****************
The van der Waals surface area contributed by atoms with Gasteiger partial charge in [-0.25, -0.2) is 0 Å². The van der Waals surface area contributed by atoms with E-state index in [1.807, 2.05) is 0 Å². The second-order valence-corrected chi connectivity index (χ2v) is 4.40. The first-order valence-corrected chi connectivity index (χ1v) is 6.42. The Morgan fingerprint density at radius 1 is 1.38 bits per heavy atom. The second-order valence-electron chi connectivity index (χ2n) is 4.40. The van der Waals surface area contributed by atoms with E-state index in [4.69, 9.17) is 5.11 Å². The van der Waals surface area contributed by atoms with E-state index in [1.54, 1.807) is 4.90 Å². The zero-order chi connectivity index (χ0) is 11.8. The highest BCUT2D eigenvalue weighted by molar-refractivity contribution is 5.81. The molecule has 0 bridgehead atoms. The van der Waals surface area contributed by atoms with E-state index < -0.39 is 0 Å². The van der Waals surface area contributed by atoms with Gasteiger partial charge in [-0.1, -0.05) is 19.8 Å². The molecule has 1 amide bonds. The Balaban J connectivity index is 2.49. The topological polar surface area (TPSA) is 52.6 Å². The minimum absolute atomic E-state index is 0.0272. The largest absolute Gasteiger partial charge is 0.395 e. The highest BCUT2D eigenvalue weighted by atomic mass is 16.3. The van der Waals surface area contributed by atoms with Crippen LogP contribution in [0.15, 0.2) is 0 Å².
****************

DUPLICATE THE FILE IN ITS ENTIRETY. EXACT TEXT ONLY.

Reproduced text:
The van der Waals surface area contributed by atoms with Gasteiger partial charge in [-0.25, -0.2) is 0 Å². The van der Waals surface area contributed by atoms with E-state index in [1.807, 2.05) is 0 Å². The second-order valence-corrected chi connectivity index (χ2v) is 4.40. The first-order valence-corrected chi connectivity index (χ1v) is 6.42. The Morgan fingerprint density at radius 1 is 1.38 bits per heavy atom. The second-order valence-electron chi connectivity index (χ2n) is 4.40. The van der Waals surface area contributed by atoms with E-state index in [4.69, 9.17) is 5.11 Å². The van der Waals surface area contributed by atoms with E-state index in [1.54, 1.807) is 4.90 Å². The zero-order chi connectivity index (χ0) is 11.8. The highest BCUT2D eigenvalue weighted by molar-refractivity contribution is 5.81. The molecule has 0 bridgehead atoms. The van der Waals surface area contributed by atoms with E-state index < -0.39 is 0 Å². The van der Waals surface area contributed by atoms with Gasteiger partial charge in [-0.1, -0.05) is 19.8 Å². The molecule has 1 amide bonds. The Balaban J connectivity index is 2.49. The topological polar surface area (TPSA) is 52.6 Å². The minimum absolute atomic E-state index is 0.0272. The largest absolute Gasteiger partial charge is 0.395 e. The highest BCUT2D eigenvalue weighted by atomic mass is 16.3. The van der Waals surface area contributed by atoms with Crippen LogP contribution in [0.15, 0.2) is 0 Å².